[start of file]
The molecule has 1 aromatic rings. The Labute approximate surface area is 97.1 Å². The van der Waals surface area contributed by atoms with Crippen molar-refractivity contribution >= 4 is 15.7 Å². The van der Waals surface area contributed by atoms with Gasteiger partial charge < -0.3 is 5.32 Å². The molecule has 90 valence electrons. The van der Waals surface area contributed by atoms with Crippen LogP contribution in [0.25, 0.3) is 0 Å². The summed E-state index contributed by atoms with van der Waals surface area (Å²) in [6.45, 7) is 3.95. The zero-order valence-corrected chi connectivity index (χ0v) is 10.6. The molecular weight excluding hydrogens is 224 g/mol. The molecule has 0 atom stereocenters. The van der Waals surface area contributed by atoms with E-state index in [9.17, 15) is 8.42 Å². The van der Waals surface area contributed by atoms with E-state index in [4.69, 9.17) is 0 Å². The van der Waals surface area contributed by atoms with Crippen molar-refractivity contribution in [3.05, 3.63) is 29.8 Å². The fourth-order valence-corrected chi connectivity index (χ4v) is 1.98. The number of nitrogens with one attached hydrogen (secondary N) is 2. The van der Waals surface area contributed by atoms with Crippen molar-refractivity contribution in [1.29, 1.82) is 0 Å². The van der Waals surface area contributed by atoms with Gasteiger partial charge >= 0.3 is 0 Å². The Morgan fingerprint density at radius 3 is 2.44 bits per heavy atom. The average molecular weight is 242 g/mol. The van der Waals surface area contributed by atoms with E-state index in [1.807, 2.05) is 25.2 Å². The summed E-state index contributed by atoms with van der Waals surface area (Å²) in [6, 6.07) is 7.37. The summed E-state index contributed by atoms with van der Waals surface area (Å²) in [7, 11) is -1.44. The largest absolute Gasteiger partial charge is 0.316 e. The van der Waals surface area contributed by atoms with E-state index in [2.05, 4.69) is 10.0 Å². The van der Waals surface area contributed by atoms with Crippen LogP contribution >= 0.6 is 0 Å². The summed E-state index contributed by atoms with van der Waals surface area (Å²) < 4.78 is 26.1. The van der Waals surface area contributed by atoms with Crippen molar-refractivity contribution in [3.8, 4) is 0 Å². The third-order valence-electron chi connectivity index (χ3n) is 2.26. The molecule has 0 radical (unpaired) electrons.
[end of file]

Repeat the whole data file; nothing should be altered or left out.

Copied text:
The molecule has 1 aromatic rings. The Labute approximate surface area is 97.1 Å². The van der Waals surface area contributed by atoms with Crippen molar-refractivity contribution >= 4 is 15.7 Å². The van der Waals surface area contributed by atoms with Gasteiger partial charge < -0.3 is 5.32 Å². The molecule has 90 valence electrons. The van der Waals surface area contributed by atoms with Crippen LogP contribution in [0.25, 0.3) is 0 Å². The summed E-state index contributed by atoms with van der Waals surface area (Å²) in [6.45, 7) is 3.95. The zero-order valence-corrected chi connectivity index (χ0v) is 10.6. The molecular weight excluding hydrogens is 224 g/mol. The molecule has 0 atom stereocenters. The van der Waals surface area contributed by atoms with E-state index in [9.17, 15) is 8.42 Å². The van der Waals surface area contributed by atoms with E-state index in [4.69, 9.17) is 0 Å². The van der Waals surface area contributed by atoms with Crippen molar-refractivity contribution in [3.05, 3.63) is 29.8 Å². The fourth-order valence-corrected chi connectivity index (χ4v) is 1.98. The number of nitrogens with one attached hydrogen (secondary N) is 2. The van der Waals surface area contributed by atoms with Crippen molar-refractivity contribution in [1.29, 1.82) is 0 Å². The van der Waals surface area contributed by atoms with Gasteiger partial charge >= 0.3 is 0 Å². The Morgan fingerprint density at radius 3 is 2.44 bits per heavy atom. The average molecular weight is 242 g/mol. The van der Waals surface area contributed by atoms with E-state index in [1.807, 2.05) is 25.2 Å². The summed E-state index contributed by atoms with van der Waals surface area (Å²) in [6, 6.07) is 7.37. The summed E-state index contributed by atoms with van der Waals surface area (Å²) in [7, 11) is -1.44. The largest absolute Gasteiger partial charge is 0.316 e. The van der Waals surface area contributed by atoms with E-state index in [2.05, 4.69) is 10.0 Å². The van der Waals surface area contributed by atoms with Crippen LogP contribution >= 0.6 is 0 Å². The summed E-state index contributed by atoms with van der Waals surface area (Å²) < 4.78 is 26.1. The van der Waals surface area contributed by atoms with Crippen molar-refractivity contribution in [3.8, 4) is 0 Å². The third-order valence-electron chi connectivity index (χ3n) is 2.26. The molecule has 0 radical (unpaired) electrons.